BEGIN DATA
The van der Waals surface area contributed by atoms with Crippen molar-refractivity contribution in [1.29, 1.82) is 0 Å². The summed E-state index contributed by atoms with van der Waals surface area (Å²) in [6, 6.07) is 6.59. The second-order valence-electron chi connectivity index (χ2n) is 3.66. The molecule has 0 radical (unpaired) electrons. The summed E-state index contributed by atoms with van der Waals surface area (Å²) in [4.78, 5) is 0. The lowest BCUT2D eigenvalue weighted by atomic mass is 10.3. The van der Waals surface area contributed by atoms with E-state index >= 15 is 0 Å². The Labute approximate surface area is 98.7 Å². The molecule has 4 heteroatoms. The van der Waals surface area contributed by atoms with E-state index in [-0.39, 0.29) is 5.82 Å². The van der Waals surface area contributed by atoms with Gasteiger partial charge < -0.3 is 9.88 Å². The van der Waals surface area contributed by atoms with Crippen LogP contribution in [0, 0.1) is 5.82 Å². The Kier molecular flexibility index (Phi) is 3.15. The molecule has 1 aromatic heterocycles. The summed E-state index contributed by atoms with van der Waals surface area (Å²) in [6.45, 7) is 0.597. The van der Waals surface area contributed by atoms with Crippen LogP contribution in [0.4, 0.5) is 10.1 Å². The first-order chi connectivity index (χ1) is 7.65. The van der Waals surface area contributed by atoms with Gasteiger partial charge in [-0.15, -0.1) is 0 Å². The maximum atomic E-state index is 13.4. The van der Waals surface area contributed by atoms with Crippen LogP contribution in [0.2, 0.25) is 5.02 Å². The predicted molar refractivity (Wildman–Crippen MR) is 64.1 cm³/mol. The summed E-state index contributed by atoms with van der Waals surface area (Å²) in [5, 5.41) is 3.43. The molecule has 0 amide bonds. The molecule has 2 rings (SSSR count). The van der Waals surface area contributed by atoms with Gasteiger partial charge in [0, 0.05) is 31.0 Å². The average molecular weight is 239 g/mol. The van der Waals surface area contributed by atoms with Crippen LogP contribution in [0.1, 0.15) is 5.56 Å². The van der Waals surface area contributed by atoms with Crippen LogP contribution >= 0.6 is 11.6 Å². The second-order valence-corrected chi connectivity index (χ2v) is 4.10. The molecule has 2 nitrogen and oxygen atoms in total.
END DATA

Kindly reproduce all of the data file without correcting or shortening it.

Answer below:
The van der Waals surface area contributed by atoms with Crippen molar-refractivity contribution in [1.29, 1.82) is 0 Å². The summed E-state index contributed by atoms with van der Waals surface area (Å²) in [6, 6.07) is 6.59. The second-order valence-electron chi connectivity index (χ2n) is 3.66. The molecule has 0 radical (unpaired) electrons. The summed E-state index contributed by atoms with van der Waals surface area (Å²) in [4.78, 5) is 0. The lowest BCUT2D eigenvalue weighted by atomic mass is 10.3. The van der Waals surface area contributed by atoms with E-state index >= 15 is 0 Å². The Labute approximate surface area is 98.7 Å². The molecule has 4 heteroatoms. The van der Waals surface area contributed by atoms with E-state index in [-0.39, 0.29) is 5.82 Å². The van der Waals surface area contributed by atoms with Gasteiger partial charge < -0.3 is 9.88 Å². The van der Waals surface area contributed by atoms with Crippen LogP contribution in [0, 0.1) is 5.82 Å². The Kier molecular flexibility index (Phi) is 3.15. The molecule has 1 aromatic heterocycles. The summed E-state index contributed by atoms with van der Waals surface area (Å²) in [6.45, 7) is 0.597. The van der Waals surface area contributed by atoms with Crippen LogP contribution in [0.4, 0.5) is 10.1 Å². The first-order chi connectivity index (χ1) is 7.65. The van der Waals surface area contributed by atoms with Gasteiger partial charge in [-0.15, -0.1) is 0 Å². The maximum atomic E-state index is 13.4. The van der Waals surface area contributed by atoms with Crippen LogP contribution in [0.2, 0.25) is 5.02 Å². The predicted molar refractivity (Wildman–Crippen MR) is 64.1 cm³/mol. The summed E-state index contributed by atoms with van der Waals surface area (Å²) in [5, 5.41) is 3.43. The molecule has 0 amide bonds. The molecule has 2 rings (SSSR count). The van der Waals surface area contributed by atoms with Gasteiger partial charge in [0, 0.05) is 31.0 Å². The average molecular weight is 239 g/mol. The van der Waals surface area contributed by atoms with Crippen LogP contribution in [0.1, 0.15) is 5.56 Å². The van der Waals surface area contributed by atoms with Crippen LogP contribution >= 0.6 is 11.6 Å². The second-order valence-corrected chi connectivity index (χ2v) is 4.10. The molecule has 2 nitrogen and oxygen atoms in total.